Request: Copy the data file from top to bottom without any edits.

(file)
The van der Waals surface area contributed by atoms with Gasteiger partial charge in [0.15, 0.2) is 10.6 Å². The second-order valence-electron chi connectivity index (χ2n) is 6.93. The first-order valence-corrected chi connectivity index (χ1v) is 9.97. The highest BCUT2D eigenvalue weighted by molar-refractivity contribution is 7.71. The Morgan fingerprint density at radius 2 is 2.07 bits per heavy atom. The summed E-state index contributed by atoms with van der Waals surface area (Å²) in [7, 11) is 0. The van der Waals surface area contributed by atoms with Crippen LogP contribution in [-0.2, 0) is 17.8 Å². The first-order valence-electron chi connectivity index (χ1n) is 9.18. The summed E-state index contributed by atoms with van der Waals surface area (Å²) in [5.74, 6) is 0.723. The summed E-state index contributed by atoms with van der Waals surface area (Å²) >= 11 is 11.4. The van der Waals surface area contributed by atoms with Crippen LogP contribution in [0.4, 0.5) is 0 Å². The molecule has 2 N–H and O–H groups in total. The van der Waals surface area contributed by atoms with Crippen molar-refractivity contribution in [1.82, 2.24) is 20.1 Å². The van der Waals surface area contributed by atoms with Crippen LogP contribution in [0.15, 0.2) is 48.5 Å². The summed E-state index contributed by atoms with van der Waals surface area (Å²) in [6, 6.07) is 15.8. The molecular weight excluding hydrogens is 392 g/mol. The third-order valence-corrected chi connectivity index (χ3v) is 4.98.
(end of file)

The van der Waals surface area contributed by atoms with Gasteiger partial charge in [0.15, 0.2) is 10.6 Å². The second-order valence-electron chi connectivity index (χ2n) is 6.93. The first-order valence-corrected chi connectivity index (χ1v) is 9.97. The highest BCUT2D eigenvalue weighted by molar-refractivity contribution is 7.71. The Morgan fingerprint density at radius 2 is 2.07 bits per heavy atom. The summed E-state index contributed by atoms with van der Waals surface area (Å²) in [7, 11) is 0. The van der Waals surface area contributed by atoms with Crippen LogP contribution in [-0.2, 0) is 17.8 Å². The first-order valence-electron chi connectivity index (χ1n) is 9.18. The summed E-state index contributed by atoms with van der Waals surface area (Å²) in [5.74, 6) is 0.723. The summed E-state index contributed by atoms with van der Waals surface area (Å²) >= 11 is 11.4. The van der Waals surface area contributed by atoms with Crippen LogP contribution in [0.4, 0.5) is 0 Å². The molecule has 2 N–H and O–H groups in total. The van der Waals surface area contributed by atoms with Crippen molar-refractivity contribution in [1.82, 2.24) is 20.1 Å². The van der Waals surface area contributed by atoms with Crippen LogP contribution in [0.15, 0.2) is 48.5 Å². The summed E-state index contributed by atoms with van der Waals surface area (Å²) in [6, 6.07) is 15.8. The molecular weight excluding hydrogens is 392 g/mol. The third-order valence-corrected chi connectivity index (χ3v) is 4.98.